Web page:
But given how many could be playing, I find it hard to believe SOMEBODY won't screw up and do something visible by accident. (Something like the claim that the Morris Worm was an experiment that escaped the lab during development.)
= = = = =
(After 48 years it's finally my turn to publish an "Imminent Death of the Interenet Predicted" posting - even if it's at least half tongue-in-cheek. B-) )
If I had mod points today you'd get one. ROTFL!
Isn't this blatant anti-competitive behavior by two near monopolies???
But the FTC does not currently have authority over Internet service, as part of the "hands off the Internet" legislation intended to keep regulation and taxation from stifling it.
I have been arguing for years that the FTC, rather than the FCC, is the right agency for handling things like Network Neutrality, because the pathologies we see are almost entirely the result of either monopolistic or anticompetitive behavior, and that (if it is to be regulated at all) the right way to do it is to pass legislation to designate the FTC as the responsible agency.
In fact, I wrote a paper about it a few years ago. And I got an opportunity, a few days after Trump's election, to get a copy of it into the hands of an FTC official who was tasked with asking techies for suggestions on what the commission could do to improve the regulatory environment for tech. (I have no idea whether anything came of this, but I have daydreams about it becoming a classic among the transition teams. B-) )
You will note that the Trump administration is now talking about moving Network Neutrality regulation from the FCC to the FTC. (In fact, there was a slashdot article a couple days ago, with most posters flaming them for the "remove it from the FCC" part of such a piece of legislation.)
Yes, it could be a gift to the Internet cartels if they just did the "remove it from the FCC" part. Something akin to how California's cost-saving move to de-instutionalize the mentally handicapped" (or whatever phrase was politically correct at the time) and provide them with outpatient services led to an explosion of mentally challenged homeless when only the first half was implemented. But the FCC isn't really well set up to handle a competitive problem, and their approach of trying to apply a technical solution is an example of making a simple problem more complex rather than fixing it.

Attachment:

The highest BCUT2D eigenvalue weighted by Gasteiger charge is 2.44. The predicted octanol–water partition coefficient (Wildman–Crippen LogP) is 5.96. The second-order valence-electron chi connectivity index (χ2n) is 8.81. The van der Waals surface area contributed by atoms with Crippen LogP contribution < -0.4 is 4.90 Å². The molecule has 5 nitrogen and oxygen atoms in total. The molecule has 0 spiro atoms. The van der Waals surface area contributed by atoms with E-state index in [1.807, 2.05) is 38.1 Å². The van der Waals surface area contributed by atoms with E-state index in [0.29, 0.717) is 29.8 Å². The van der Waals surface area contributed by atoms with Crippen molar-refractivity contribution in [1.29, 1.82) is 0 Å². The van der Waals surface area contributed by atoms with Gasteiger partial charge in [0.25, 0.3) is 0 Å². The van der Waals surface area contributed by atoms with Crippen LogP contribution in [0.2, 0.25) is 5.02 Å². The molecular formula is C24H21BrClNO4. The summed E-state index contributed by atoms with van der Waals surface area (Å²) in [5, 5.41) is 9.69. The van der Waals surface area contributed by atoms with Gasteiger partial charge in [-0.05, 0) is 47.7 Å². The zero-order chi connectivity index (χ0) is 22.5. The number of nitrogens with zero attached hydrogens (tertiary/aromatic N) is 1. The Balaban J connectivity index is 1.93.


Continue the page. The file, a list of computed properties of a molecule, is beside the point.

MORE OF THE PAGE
... nowadays believing in facts is having a political position.
You need to capitalize the "f": "... believing in Facts is
Each of the major sides of the discussion believes the other has faked data and promulgated falsehoods disguised as science. People convinced on either side are now beyond sceptical that any alleged scientific results that disagrees with their own paradigm is not more of the same.
It's now going to take decades of actual, OPEN, REPRODUCIBLE research for climate scientists to reestablish enough credibility to convince any significant number of people to substantially change their views. By that time, if those claiming imminent doom are correct, it will be too late for convincing scientific results supporting their side to do any good.
Meanwhile, this process can't even START until "burn the heretic" epithets like "denier" have stopped - or been discredited and ridiculed into a toothless background hum.
... when the settled science of climate change
"settled science" is an oxymoron.
If you're using it, you already drank the kool aid.
I'm curious what it's using for an init system.
Perhaps this is partly in reaction to the migration of the major Linux distributions to systemd.
It is time to finally star holding engineers criminally and civilly liable,
Force them to chose between risking jail for a bug or being fired for not following the Pointy Haired Boss' instructions to skip the tetsting and get the damn thing delivered?
What a great idea. Put most of the engineers who would actually do what you want out of work and leave the field to those to dumb to notice or too psychopathic to care.
strcmp() has its own vulnerability. By sending a string without the terminating '\0' you make the strcmp() function read past the buffer.
Only if the string you are comparing it to, which was generated locally, is ALSO not null terminated.
Regardless, the right thing to do with strncmp() is to use either the proper number of digits for the hash (which you can also expect to get with strlen(computed_hash)) or the size of the buffer that received the response.
...when fits of creativity run strong, more than one programmer or writer has been known to abandon the desktop for the more spacious floor. - Fred Brooks, Jr.